Fig 2A: No-PC scenario compared to PCT scenario; Fig 2B: No-PCT scenario compared to PCT scenario. Solid (positive) or dashed (negative) bars indicates the sign of coefficient For example, a positive coefficient e.g., Feed costs with solid bar extending to the right, indicates that this input has a positive impact: increasing this input will increase the net impact. The values (in bold) are median values from Fig 1. PCT: Prevention Control and Treatment; No-PC: no Prevention, no Control; No-PCT: no Prevention, no Control and no Treatment; BRD / RR MORB: relative risk of Bovine Respiratory Disease morbidity when antimicrobials are not used for prevention. LA / RR MORB: relative risk of liver abscesses morbidity when antimicrobials are not used for prevention; BRD / RR FAT: relative risk of Bovine Respiratory Disease fatality when antimicrobials are not used for prevention; Extra-DOF: Additional Days On Feed.

Additional costs and lost revenue imputable to diseases under each scenario

Costs and lost revenue under the PCT scenario, the No-PCT scenario and under the No-PC scenario are presented in Fig 3. In a situation of moderate incidence of diseases, the sum of additional costs and lost revenue per steer were $42, $102, $137 in the PCT, No-PCT and No-PC scenarios, respectively. Breaking down additional costs and lost revenues per parameter shows that mortality and additional days on feed were the largest cost components (Fig 3).

Fig 3. Additional mean costs and lost revenues per steer present in the feedlot at day 0, for the PCT, No-PC and No-PCT scenarios.

Mean estimates were used to parameterize the model for each level of incidence. PCT: Prevention Control and Treatment; No-PC: no Prevention, no Control; No-PCT: no Prevention, no Control and no Treatment; Extra-DOF: Additional Days On Feed; Loss-QG: Loss of Quality Grade.

Indifference between scenarios

To produce equal net revenue under the No-PC scenario or No-PCT scenarios compared to the PCT scenario, feedlot operators would have to purchase steers between 3.5% to 9.7%, and 4.9% to 15.4% respectively, lower than the average purchase price, depending on the incidence of diseases. Importantly, these lower prices directly affect primary cow-calf producers upstream in the production system. Alternatively, if feedlot steers could sell between 2.3% to 7%, and 3.3% to 11.6% higher than the average slaughter price, respectively, they would be indifferent to a change of scenario. The results are depicted in Table 6.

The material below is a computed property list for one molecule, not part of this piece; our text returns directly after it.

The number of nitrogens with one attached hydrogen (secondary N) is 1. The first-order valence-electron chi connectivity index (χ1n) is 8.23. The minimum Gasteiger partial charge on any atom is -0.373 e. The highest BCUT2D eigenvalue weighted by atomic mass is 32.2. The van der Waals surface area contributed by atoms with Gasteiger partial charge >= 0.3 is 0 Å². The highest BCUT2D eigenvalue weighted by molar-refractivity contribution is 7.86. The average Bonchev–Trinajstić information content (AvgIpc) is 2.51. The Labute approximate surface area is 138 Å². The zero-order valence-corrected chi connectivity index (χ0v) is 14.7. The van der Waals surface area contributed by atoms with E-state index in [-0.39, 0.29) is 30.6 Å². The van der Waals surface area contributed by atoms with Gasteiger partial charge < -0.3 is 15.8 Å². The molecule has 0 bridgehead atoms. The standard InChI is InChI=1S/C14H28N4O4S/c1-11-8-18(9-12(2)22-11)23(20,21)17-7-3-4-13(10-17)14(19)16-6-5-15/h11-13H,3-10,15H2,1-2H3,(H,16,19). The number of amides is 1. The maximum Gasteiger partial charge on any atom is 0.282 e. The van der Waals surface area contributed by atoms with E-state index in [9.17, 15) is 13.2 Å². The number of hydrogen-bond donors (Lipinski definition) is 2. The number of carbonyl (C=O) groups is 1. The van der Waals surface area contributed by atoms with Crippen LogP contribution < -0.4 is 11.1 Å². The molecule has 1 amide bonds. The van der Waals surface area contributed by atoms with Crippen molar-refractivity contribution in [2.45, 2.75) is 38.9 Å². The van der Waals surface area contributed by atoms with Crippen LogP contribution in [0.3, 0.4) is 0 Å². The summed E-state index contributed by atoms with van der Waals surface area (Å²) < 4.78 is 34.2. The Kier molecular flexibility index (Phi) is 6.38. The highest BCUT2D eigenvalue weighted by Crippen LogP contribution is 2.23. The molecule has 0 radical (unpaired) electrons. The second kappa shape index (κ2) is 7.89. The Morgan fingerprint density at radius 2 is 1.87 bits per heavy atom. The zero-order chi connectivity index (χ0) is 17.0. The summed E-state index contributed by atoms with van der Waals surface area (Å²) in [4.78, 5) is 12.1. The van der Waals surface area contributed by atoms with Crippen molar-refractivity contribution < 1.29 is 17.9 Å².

Table 6. Variations in feeder cattle prices and slaughter prices required for indifference between PCT, No-PCT and No-PC scenarios.


The objective of our study was to evaluate the economic impact of different policies for AMU in feedlots in the U.S., using a partial budgeting method calibrated with data from U.S. and Canadian feedlots. We evaluated the impact of restrictions regarding therapeutic uses of antimicrobials only. We compared each of our alternative scenarios with a baseline scenario (PCT), mimicking the current practices of antimicrobial therapy. In addition, we incorporated in our model the major diseases reported in feedlot operations. We evaluated such impact for cattle placed in large feedlots (>1,000 head capacity) in pens of 100 heads, as they represented 81% of the cattle placed in the U.S. in 2019 [48]. We focused on high risk cattle, as the adoption of programs aiming to lower diseases’ risk, such as preconditioning programs, is still low in the U.S. [49, 50].

In the PCT scenario and with moderate disease incidence, the average cost of a clinical case of BRD was $138 and the net revenue obtained from a sick steer was $-58. Our results are consistent with those of Brooks et al. [51], who found that the loss of net revenue per sick animal ranged from $60 to $143 and the net revenue provided by a sick animal ranged from $-61 to $-78. Poulsen Nautrup et al. [52] estimated the per case cost of BRD between $28 and $307 when prophylactic AMU was not administered.

In our model, the loss of net revenue induced by LA was $10, $25, and $41 per steer entering the feedlot for the carcass grades LA-, LA and LA+, respectively (see S1 Material). These consequences of LA are a sales price discount [31]. Data regarding the effects of LA are less frequent than for BRD. Though animals do not show clinical signs of LA unless severely affected, it has been previously reported that cattle presenting abscessed livers had a reduced ADG (up to 11%) and a lower feed efficiency [40]. This unavoidably increases the fattening duration and/or decreases the slaughter weight and devalues the quality grade [31].